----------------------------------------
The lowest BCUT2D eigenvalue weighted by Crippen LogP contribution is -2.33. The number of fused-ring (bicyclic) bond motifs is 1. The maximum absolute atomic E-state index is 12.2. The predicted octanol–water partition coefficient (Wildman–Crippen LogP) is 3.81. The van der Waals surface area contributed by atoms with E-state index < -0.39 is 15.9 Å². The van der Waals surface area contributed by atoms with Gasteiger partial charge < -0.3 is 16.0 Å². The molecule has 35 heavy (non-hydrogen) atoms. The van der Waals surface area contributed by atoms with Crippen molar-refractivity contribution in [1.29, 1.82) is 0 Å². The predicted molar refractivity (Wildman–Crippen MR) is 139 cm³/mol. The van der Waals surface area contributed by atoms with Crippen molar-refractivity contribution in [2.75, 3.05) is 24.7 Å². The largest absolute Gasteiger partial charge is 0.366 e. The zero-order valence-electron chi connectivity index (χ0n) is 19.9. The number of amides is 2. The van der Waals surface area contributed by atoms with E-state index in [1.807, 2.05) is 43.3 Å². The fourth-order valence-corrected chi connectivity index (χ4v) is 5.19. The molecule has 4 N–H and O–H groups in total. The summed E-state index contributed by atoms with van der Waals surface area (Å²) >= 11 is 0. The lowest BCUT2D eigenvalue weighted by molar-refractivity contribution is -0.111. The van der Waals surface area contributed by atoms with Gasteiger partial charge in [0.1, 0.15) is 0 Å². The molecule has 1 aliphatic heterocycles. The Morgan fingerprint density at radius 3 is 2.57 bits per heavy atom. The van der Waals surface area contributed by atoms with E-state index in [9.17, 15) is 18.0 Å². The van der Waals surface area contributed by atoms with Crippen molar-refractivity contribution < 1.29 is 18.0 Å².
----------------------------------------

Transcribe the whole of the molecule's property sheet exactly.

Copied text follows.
The lowest BCUT2D eigenvalue weighted by Crippen LogP contribution is -2.33. The number of fused-ring (bicyclic) bond motifs is 1. The maximum absolute atomic E-state index is 12.2. The predicted octanol–water partition coefficient (Wildman–Crippen LogP) is 3.81. The van der Waals surface area contributed by atoms with E-state index < -0.39 is 15.9 Å². The van der Waals surface area contributed by atoms with Gasteiger partial charge < -0.3 is 16.0 Å². The molecule has 35 heavy (non-hydrogen) atoms. The van der Waals surface area contributed by atoms with Crippen molar-refractivity contribution in [1.29, 1.82) is 0 Å². The predicted molar refractivity (Wildman–Crippen MR) is 139 cm³/mol. The van der Waals surface area contributed by atoms with Crippen molar-refractivity contribution in [2.75, 3.05) is 24.7 Å². The largest absolute Gasteiger partial charge is 0.366 e. The zero-order valence-electron chi connectivity index (χ0n) is 19.9. The number of amides is 2. The van der Waals surface area contributed by atoms with E-state index in [1.807, 2.05) is 43.3 Å². The fourth-order valence-corrected chi connectivity index (χ4v) is 5.19. The molecule has 4 N–H and O–H groups in total. The summed E-state index contributed by atoms with van der Waals surface area (Å²) >= 11 is 0. The lowest BCUT2D eigenvalue weighted by molar-refractivity contribution is -0.111. The van der Waals surface area contributed by atoms with Gasteiger partial charge in [0.1, 0.15) is 0 Å². The molecule has 1 aliphatic heterocycles. The Morgan fingerprint density at radius 3 is 2.57 bits per heavy atom. The van der Waals surface area contributed by atoms with E-state index in [9.17, 15) is 18.0 Å². The van der Waals surface area contributed by atoms with Crippen molar-refractivity contribution < 1.29 is 18.0 Å².